Meet Library Staff Member Katelyn Couch, Reserves Coordinator

Post Date:
Mar 25, 2024

Katelyn joined Queen’s University Library as a Library Technician in September 2021. Since then, one of the aspects that she enjoys the most is the variety with which it brings, As Reserves Coordinator, Katelyn says, “There isn’t a “typical” day-in-the-life of Reserves. But there are two things of which I can be certain when I come to work: 1) I will be working with technology, primarily Alma and our library’s course reserve management system, Leganto, and 2) I will be communicating with patrons and other library staff members.”  

In Katelyn’s position, it is necessary to lead by example, which she says “involves being organized, a good communicator, proactive, resilient, and adaptable. It is also important to possess self-awareness, have a growth-mindset, and have the ability to prioritize and manage competing tasks. As important as it is to have technology skills, it is even more important to have people skills, as Reserves is both a service and a team.” 

Katelyn was drawn to work in a library from a young age, recalling, “The first time I remember ever learning about the possibility of a career in the library field was in 6th grade when I watched The Mummy. The scene where Rachel Weisz’ character, Evy, declares “I am a librarian” is one of my favourite scenes from that movie. While that movie initially spiked my curiosity about a career in the library field, my family helped to make my dream a realization.”  

Katelyn is quick to share the credit for her successful library career, not just with her family but also her colleagues, saying “I am fortunate enough to be able to work with many amazing and inspirational colleagues and friends. But one of my greatest inspirations within the library field is Nathalie Soini who was my manager when I first started my career at Queen’s and who is now the Education Librarian. She made me feel empowered enough to apply for the position of Reserves Coordinator, in the first place. Even though she is no longer my manager, I know that I can still go to her for support and guidance. It is clear that being a librarian is more than just a job to her, it is a lifelong passion; she puts so much heart and energy into what she does on a daily basis. I try to emulate this work ethic in my own work life too.”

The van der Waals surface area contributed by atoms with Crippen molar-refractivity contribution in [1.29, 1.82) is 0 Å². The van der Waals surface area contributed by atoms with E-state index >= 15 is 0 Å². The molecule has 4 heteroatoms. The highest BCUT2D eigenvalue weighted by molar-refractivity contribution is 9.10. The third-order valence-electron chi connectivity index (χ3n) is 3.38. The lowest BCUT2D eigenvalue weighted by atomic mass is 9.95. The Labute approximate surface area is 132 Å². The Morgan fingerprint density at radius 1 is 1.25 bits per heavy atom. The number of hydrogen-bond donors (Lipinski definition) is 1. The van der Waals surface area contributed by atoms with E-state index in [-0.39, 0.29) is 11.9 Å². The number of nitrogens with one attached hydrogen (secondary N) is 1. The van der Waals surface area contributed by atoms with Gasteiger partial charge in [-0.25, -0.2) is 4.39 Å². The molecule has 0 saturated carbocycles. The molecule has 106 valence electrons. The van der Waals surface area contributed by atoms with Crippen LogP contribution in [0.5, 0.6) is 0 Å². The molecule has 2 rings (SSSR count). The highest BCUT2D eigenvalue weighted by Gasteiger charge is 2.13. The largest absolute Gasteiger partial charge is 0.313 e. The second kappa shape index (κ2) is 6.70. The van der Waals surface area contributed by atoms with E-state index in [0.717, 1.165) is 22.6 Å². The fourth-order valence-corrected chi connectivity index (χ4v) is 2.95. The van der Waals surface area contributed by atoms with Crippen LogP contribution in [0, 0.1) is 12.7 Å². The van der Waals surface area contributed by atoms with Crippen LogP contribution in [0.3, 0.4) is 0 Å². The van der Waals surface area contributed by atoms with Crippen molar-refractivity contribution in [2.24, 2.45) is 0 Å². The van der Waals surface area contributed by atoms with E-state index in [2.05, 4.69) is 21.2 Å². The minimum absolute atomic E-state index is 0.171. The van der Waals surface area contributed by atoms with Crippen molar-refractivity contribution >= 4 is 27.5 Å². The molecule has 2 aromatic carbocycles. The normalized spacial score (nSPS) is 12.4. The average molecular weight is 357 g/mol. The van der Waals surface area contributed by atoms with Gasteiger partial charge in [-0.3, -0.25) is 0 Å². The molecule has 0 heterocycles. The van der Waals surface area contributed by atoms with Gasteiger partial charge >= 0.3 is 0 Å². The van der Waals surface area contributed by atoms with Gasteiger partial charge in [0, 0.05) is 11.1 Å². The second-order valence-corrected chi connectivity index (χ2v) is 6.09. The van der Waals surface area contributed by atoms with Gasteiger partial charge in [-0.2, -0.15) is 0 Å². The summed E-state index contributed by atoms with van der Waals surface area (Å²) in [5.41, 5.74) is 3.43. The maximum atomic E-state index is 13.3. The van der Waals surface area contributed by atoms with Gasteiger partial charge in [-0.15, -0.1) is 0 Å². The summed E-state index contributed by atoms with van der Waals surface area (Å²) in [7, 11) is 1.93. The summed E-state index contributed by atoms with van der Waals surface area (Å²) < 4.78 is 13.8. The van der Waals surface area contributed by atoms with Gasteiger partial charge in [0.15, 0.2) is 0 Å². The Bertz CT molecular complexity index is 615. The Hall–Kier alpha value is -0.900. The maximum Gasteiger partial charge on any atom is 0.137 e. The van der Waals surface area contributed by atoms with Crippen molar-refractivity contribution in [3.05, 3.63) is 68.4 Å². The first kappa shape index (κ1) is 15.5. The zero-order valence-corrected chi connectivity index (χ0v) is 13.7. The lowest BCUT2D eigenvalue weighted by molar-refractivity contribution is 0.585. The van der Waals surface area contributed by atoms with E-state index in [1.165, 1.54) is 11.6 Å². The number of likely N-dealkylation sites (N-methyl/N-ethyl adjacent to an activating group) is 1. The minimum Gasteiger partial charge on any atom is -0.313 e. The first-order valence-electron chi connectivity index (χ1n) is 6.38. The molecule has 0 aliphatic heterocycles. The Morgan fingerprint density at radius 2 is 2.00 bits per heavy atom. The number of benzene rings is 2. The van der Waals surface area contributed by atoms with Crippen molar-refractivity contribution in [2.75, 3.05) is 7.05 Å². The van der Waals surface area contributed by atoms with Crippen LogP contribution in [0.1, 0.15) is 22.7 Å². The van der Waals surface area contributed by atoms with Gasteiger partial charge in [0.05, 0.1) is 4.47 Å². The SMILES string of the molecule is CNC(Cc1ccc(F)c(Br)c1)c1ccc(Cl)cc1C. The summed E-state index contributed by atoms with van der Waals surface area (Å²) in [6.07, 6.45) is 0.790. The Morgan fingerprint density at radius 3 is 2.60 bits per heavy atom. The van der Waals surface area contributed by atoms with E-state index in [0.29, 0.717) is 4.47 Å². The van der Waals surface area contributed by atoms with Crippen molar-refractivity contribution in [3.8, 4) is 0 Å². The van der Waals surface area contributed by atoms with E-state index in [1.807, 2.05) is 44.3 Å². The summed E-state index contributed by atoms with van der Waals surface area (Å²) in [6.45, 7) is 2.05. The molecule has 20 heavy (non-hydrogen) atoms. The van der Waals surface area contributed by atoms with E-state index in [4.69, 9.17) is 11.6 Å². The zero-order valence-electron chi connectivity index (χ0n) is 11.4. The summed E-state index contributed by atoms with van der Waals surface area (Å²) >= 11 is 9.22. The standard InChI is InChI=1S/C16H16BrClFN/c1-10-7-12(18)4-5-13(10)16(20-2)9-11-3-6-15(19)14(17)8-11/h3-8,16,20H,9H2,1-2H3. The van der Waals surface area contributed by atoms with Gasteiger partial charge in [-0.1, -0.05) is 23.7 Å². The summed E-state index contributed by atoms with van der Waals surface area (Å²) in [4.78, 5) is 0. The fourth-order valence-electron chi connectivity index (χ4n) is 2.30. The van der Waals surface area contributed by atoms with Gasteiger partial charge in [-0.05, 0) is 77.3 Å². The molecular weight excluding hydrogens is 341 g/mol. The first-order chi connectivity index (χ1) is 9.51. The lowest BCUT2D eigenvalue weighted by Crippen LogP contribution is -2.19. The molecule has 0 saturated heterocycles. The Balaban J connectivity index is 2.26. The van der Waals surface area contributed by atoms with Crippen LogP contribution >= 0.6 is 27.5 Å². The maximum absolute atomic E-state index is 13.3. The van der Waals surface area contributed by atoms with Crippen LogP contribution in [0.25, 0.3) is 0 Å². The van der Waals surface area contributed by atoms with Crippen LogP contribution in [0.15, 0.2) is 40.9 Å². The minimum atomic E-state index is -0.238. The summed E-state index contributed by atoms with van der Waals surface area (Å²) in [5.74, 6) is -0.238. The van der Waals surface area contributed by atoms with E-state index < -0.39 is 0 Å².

For anyone just starting out, Katelyn says it is essential to keep an open mind: “Be proactive. Say yes to opportunities when they arise. Be confident in yourself. Stay thirsty for knowledge and embrace lifelong learning. If you’re open to learning, then every day will present the opportunity to learn something new, which will ultimately contribute to your career growth and longevity.” 

Katelyn embodies this attitude as she makes a positive difference in students’ post-secondary journeys by helping to provide more equitable access to materials that they need in order to succeed in their courses. She is optimistic for a bright path forward for Reserves, saying “In the future, I envision the Reserves team continuing to work well together with the same motivation as now; that is, to provide a consistently high-quality service to library patrons. I am sure there will be technological advances made, including advances in our digitization services. New advances in technology should in turn enable us to better serve the needs of our patrons. I am also hopeful that more open educational resources will be used in courses here, at Queen’s.” 

When asked about what she is most proud of, Katelyn says:  

Outside of my home life and being a mom, I consider one of my greatest accomplishments being an Indigenous woman working in the library field, as I know that demographically, Indigenous peoples are underrepresented in the library field and within academic institutions. For this reason, I also consider it a great accomplishment whenever I can help to create more space for Indigenous voices within the library, i.e. I am currently involved in a project group involving Indigenous newspapers.  

Through my mother’s and grandmother’s side, I am proud to belong to the Kitigan Zibi Anishinabeg First Nation. I am also proud to identify as a Queen’s alumni and a Kingstonian since birth. With this said, I genuinely care about the issues affecting Queen’s University students, staff and faculty, Queen’s University and the wider Kingston community, including members of our public. 


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